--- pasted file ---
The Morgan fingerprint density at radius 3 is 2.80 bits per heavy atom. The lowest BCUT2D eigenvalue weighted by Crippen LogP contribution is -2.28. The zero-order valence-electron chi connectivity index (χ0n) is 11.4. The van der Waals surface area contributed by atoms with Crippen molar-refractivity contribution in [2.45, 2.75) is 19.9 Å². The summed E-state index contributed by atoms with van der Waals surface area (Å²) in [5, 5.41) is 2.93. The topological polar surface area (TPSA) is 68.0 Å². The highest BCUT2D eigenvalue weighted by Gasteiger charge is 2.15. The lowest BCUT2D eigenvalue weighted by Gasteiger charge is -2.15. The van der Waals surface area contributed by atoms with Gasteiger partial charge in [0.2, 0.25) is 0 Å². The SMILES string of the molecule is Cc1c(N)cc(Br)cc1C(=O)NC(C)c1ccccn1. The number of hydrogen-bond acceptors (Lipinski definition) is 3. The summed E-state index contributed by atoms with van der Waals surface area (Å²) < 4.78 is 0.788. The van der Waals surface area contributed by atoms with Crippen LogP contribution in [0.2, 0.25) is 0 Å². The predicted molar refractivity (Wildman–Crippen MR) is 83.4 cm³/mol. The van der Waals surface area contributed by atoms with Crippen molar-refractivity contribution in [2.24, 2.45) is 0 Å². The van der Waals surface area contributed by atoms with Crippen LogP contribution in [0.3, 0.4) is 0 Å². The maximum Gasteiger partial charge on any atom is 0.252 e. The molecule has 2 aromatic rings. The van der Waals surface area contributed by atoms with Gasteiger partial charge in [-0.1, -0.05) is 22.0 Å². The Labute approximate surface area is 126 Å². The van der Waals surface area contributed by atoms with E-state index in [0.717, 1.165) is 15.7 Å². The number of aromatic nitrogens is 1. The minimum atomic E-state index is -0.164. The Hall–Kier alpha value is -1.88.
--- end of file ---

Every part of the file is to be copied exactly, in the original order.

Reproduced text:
The Morgan fingerprint density at radius 3 is 2.80 bits per heavy atom. The lowest BCUT2D eigenvalue weighted by Crippen LogP contribution is -2.28. The zero-order valence-electron chi connectivity index (χ0n) is 11.4. The van der Waals surface area contributed by atoms with Crippen molar-refractivity contribution in [2.45, 2.75) is 19.9 Å². The summed E-state index contributed by atoms with van der Waals surface area (Å²) in [5, 5.41) is 2.93. The topological polar surface area (TPSA) is 68.0 Å². The highest BCUT2D eigenvalue weighted by Gasteiger charge is 2.15. The lowest BCUT2D eigenvalue weighted by Gasteiger charge is -2.15. The van der Waals surface area contributed by atoms with Gasteiger partial charge in [0.2, 0.25) is 0 Å². The SMILES string of the molecule is Cc1c(N)cc(Br)cc1C(=O)NC(C)c1ccccn1. The number of hydrogen-bond acceptors (Lipinski definition) is 3. The summed E-state index contributed by atoms with van der Waals surface area (Å²) < 4.78 is 0.788. The van der Waals surface area contributed by atoms with Crippen LogP contribution in [0.2, 0.25) is 0 Å². The predicted molar refractivity (Wildman–Crippen MR) is 83.4 cm³/mol. The van der Waals surface area contributed by atoms with Crippen molar-refractivity contribution in [2.24, 2.45) is 0 Å². The van der Waals surface area contributed by atoms with Crippen LogP contribution in [0.3, 0.4) is 0 Å². The maximum Gasteiger partial charge on any atom is 0.252 e. The molecule has 2 aromatic rings. The van der Waals surface area contributed by atoms with Gasteiger partial charge in [-0.1, -0.05) is 22.0 Å². The Labute approximate surface area is 126 Å². The van der Waals surface area contributed by atoms with E-state index in [0.717, 1.165) is 15.7 Å². The number of aromatic nitrogens is 1. The minimum atomic E-state index is -0.164. The Hall–Kier alpha value is -1.88.